Digital sales, also known as e-commerce, have been growing steadily over the past several years. According to Internet Retailer, consumers worldwide spent nearly $3.46 trillion online in 2019, up from $2.93 trillion in 2018. In 2020, this number grew to an impressive $3.914 trillion, according to Business Insider, due to the global pandemic where a growing number of people shopped from home.
This uptick in sales has upped the ante for these companies to deliver faster, cheaper and better products—especially when customers are used to getting what they want, when they want it. After all, a shipping delay of even a day could result in the customer buying elsewhere online.
When a company clearly understands its SKU demand, order profile and customer profile, micro fulfillment1 is another option some companies are shifting to for efficiency and profitability. These micro fulfillment centers2 are typically smaller spaces located within a distribution center, warehouse or even existing store. When companies know exactly who they’re shipping to and what they want, they can yield a much better margin.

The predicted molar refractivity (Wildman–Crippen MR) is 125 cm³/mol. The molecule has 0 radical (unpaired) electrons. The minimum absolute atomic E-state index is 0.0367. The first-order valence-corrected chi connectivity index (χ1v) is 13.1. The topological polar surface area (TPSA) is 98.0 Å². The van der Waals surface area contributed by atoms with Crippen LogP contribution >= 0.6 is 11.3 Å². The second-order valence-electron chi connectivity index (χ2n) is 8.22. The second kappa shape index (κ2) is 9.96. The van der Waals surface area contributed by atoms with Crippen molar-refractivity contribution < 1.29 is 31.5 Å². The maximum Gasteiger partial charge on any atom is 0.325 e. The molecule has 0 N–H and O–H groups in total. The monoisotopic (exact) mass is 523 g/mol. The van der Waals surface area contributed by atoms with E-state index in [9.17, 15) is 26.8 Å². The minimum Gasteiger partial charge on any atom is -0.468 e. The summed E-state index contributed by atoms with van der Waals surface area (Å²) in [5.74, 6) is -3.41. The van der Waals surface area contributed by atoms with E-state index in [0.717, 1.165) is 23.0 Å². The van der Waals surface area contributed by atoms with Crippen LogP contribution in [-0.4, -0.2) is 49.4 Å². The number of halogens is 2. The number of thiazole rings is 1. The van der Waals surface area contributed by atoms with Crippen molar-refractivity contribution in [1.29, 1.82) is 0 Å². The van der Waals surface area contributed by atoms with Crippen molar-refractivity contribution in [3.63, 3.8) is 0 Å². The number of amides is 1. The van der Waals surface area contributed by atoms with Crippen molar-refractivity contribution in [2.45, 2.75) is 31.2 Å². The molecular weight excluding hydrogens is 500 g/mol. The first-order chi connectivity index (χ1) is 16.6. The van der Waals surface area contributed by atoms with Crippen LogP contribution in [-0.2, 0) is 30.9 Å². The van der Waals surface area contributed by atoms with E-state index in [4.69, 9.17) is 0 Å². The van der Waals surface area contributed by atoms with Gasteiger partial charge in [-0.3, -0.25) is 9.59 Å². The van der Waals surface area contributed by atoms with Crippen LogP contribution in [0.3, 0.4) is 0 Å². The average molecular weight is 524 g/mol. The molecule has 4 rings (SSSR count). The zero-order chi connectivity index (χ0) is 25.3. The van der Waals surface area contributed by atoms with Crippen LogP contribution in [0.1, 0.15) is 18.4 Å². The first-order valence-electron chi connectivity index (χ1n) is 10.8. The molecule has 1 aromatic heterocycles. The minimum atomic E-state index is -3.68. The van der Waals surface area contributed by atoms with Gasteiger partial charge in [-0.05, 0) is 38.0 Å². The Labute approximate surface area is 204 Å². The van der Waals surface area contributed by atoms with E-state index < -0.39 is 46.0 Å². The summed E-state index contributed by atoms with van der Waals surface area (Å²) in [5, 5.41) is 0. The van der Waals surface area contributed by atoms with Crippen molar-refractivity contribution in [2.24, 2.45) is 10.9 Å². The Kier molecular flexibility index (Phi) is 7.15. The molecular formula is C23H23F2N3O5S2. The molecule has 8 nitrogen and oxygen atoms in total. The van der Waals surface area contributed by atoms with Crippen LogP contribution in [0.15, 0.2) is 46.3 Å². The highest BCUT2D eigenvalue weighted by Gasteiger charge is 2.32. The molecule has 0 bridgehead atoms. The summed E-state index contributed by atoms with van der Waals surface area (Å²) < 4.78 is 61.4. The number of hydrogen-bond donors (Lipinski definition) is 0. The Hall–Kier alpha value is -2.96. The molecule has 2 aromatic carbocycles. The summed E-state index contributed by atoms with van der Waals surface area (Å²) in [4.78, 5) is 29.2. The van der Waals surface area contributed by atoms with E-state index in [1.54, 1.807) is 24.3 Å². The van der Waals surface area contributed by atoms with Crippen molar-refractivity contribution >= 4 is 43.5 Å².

For companies to stay competitive while still giving customers what they want, they are going to have to rethink and accelerate their distribution and manufacturing models. What may have been in their five- or seven-year plan has become more immediate. Digital sales are all about customer interaction; service was the priority pre-pandemic and it remains so today. In addition to offering an omni-channel3 strategy, which provides a fully integrated and seamless shopping experience where customers can buy online and return in store or vice versa, the following are other tried and true strategies companies are adopting now for long-term success.
Shifting Fulfillment Tactics